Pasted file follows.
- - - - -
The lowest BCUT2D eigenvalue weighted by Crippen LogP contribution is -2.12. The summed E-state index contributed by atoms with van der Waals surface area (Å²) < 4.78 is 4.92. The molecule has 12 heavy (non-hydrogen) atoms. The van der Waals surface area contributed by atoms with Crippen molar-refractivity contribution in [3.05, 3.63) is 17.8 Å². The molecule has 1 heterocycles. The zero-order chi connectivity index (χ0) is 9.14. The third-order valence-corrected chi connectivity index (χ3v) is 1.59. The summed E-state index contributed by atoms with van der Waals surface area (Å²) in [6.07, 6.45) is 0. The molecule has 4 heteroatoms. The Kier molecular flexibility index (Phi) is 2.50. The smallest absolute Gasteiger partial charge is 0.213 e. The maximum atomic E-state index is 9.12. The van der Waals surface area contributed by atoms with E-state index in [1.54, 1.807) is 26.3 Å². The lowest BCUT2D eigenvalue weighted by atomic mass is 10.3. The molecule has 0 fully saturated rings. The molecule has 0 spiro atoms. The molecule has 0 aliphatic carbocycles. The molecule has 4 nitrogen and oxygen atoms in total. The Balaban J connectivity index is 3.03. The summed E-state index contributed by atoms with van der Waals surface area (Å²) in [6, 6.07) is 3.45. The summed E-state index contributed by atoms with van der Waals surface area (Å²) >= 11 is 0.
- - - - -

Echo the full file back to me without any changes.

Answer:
The lowest BCUT2D eigenvalue weighted by Crippen LogP contribution is -2.12. The summed E-state index contributed by atoms with van der Waals surface area (Å²) < 4.78 is 4.92. The molecule has 12 heavy (non-hydrogen) atoms. The van der Waals surface area contributed by atoms with Crippen molar-refractivity contribution in [3.05, 3.63) is 17.8 Å². The molecule has 1 heterocycles. The zero-order chi connectivity index (χ0) is 9.14. The third-order valence-corrected chi connectivity index (χ3v) is 1.59. The summed E-state index contributed by atoms with van der Waals surface area (Å²) in [6.07, 6.45) is 0. The molecule has 4 heteroatoms. The Kier molecular flexibility index (Phi) is 2.50. The smallest absolute Gasteiger partial charge is 0.213 e. The maximum atomic E-state index is 9.12. The van der Waals surface area contributed by atoms with E-state index in [1.54, 1.807) is 26.3 Å². The lowest BCUT2D eigenvalue weighted by atomic mass is 10.3. The molecule has 0 fully saturated rings. The molecule has 0 spiro atoms. The molecule has 0 aliphatic carbocycles. The molecule has 4 nitrogen and oxygen atoms in total. The Balaban J connectivity index is 3.03. The summed E-state index contributed by atoms with van der Waals surface area (Å²) in [6, 6.07) is 3.45. The summed E-state index contributed by atoms with van der Waals surface area (Å²) >= 11 is 0.